"Auntie?" I shouted through the sliver of screen visible where the window was open. There was no answer. The flecks of snow had thickened to flakes that had a tinge of yellow to them. The color was odd and pretty all at once and I couldn't decide if it reminded me of something sick or of something lit up just barely by sun. Dying light, I decided, remembering a poem Auntie had read to me. And then I got afraid.
Slowly I made my way onto the sunporch. With just a push on the back door, it opened wide and I gagged on the sulfur smell the fire sometimes caused. I stared toward the corner of the yard where the shed stood, but the air was so steamy I could only see a few feet in front of me. Fear cracked my voice as I called, "Auntie? I can't see you. Auntie?"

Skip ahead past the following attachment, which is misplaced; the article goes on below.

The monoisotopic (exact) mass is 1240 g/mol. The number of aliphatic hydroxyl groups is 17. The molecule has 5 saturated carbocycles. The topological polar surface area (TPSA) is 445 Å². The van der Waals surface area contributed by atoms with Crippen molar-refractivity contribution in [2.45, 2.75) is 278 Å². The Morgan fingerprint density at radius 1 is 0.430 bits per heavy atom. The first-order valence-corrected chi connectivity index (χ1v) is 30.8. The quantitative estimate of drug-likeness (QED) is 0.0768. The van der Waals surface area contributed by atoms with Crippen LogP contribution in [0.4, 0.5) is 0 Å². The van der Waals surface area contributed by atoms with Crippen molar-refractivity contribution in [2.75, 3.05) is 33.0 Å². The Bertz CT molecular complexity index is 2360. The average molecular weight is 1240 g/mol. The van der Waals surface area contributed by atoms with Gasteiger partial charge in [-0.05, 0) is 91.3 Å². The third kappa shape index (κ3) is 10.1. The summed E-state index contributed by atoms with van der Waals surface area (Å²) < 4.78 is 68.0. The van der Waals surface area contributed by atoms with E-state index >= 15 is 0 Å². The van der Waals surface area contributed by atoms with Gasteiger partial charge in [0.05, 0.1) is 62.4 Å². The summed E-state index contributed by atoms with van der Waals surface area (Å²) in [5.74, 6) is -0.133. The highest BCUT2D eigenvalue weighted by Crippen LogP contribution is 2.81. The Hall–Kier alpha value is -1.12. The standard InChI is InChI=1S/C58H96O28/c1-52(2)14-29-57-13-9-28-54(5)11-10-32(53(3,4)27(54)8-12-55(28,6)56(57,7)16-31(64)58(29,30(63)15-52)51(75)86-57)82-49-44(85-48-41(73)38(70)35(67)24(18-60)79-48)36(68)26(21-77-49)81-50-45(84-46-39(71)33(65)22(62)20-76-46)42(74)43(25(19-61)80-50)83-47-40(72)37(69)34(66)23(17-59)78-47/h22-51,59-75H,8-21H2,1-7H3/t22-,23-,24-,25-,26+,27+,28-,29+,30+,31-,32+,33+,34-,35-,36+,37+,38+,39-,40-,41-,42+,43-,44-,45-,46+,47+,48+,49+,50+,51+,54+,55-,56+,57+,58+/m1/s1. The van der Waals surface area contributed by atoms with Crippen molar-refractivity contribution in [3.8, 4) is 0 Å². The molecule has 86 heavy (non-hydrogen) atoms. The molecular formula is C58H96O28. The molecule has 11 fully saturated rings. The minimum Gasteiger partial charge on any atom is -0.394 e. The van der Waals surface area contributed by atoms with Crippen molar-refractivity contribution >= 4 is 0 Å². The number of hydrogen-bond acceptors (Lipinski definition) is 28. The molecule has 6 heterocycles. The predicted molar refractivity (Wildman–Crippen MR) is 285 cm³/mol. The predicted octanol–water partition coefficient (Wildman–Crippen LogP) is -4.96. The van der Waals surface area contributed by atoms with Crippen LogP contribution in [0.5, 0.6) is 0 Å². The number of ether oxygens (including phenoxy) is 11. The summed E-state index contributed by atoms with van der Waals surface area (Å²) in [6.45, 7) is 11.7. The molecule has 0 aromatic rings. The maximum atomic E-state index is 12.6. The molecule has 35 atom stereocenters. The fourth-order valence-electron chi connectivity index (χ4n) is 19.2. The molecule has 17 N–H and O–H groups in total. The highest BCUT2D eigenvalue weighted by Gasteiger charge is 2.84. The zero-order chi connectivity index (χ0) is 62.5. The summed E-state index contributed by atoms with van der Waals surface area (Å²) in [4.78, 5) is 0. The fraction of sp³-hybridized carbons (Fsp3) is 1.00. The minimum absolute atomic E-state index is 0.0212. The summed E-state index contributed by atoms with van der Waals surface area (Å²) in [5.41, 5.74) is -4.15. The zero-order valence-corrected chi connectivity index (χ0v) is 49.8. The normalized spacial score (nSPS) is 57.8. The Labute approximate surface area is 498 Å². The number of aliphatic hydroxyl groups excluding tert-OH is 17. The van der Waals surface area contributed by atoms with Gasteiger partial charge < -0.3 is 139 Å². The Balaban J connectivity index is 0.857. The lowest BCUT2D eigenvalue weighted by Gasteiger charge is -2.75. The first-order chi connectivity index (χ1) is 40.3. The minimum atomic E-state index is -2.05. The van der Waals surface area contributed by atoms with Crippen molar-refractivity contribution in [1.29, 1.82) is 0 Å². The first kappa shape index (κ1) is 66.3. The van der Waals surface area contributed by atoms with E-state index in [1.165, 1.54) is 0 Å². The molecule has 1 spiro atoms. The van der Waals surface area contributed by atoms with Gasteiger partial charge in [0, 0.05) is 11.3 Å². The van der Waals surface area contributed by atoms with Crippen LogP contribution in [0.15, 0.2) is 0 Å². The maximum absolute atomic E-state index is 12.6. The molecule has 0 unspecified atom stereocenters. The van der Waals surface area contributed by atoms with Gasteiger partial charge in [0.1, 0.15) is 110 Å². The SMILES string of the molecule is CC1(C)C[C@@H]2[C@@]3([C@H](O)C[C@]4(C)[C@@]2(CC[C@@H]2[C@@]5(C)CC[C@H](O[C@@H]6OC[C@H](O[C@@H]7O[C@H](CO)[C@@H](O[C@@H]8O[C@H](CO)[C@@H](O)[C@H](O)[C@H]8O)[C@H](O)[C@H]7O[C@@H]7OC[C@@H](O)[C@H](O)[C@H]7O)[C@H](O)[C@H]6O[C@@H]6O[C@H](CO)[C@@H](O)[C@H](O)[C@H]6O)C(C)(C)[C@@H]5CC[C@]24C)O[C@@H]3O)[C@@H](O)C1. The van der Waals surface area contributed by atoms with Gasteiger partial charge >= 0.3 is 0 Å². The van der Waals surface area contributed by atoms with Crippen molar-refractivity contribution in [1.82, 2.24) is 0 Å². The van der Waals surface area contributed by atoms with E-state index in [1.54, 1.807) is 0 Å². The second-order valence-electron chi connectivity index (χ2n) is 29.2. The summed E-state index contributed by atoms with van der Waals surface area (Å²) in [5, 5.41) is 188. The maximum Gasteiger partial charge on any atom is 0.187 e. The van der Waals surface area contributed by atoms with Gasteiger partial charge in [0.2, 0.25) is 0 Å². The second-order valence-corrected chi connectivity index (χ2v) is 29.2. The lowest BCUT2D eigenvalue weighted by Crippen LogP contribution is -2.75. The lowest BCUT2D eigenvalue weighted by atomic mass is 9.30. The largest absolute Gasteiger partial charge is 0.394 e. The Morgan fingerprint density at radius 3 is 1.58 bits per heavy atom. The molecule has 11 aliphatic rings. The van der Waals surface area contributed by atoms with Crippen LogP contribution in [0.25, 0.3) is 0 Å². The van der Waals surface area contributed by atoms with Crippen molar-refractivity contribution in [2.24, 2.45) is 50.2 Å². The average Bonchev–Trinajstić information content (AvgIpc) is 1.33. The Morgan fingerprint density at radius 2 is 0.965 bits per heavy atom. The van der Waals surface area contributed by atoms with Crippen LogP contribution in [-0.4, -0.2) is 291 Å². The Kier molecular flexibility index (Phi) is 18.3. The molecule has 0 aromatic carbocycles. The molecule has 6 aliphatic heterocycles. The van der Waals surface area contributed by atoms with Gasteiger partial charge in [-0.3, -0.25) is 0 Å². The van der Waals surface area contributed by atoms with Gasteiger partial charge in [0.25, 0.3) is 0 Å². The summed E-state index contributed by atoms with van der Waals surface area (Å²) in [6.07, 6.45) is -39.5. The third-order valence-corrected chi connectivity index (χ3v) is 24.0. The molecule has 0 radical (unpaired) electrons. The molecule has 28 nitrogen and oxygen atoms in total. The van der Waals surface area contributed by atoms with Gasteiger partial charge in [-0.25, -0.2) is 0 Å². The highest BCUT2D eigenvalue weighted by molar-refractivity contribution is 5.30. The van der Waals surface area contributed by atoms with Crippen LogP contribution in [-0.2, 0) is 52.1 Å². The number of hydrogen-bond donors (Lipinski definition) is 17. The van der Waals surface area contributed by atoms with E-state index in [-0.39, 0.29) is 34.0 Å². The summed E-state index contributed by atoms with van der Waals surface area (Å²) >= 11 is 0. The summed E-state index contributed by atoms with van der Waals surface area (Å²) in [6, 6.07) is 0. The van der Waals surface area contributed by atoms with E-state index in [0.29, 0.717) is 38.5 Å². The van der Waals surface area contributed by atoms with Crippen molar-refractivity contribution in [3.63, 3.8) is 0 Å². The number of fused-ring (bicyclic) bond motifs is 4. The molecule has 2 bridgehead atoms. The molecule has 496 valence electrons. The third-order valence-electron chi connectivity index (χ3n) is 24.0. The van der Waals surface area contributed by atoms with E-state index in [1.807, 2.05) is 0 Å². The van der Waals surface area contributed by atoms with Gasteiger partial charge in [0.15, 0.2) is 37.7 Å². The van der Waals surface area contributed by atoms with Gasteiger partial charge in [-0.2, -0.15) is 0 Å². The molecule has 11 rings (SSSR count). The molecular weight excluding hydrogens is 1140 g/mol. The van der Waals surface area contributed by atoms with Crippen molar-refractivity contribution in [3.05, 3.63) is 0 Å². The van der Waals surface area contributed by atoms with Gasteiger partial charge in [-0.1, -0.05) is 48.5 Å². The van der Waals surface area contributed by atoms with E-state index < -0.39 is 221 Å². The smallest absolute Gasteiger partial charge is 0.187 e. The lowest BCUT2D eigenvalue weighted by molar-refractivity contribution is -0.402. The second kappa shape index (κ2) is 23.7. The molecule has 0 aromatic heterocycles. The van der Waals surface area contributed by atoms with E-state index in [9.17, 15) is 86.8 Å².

Cautiously I took first one step, then another, the fog growing hotter. "Auntie?" I called again, my voice now a squeak. I took a few more steps and then just stood there gawking at the gaping hole where the corner of the yard used to be. For what seemed like forever I stood there silent, when I could have been shouting for help, when I could have been saving Auntie.
It wasn't until flames burst up from the pit that the first scream escaped my throat. I screamed to Auntie, I screamed to the fire. I screamed so that God would have to hear, would have to listen.
I don't know for how long I stood there, but by the time a fireman picked me up, my mouth was as dry as dust and hardly any sound came out. "She's gone," he said. "The ground gave way." He carried me out the alley to the front yard, my skin singed from the smoke, my eyes stinging.
"My fault," I whimpered.
"No," he said. "There was nothing you could do. Hush now."
But I knew it was my fault. Already I knew. It was my fault because Auntie had told me the curse's secretthat it lived inside each one of usand for that the curse had taken her away.
Copyright © 2014 by Natalie S. Harnett
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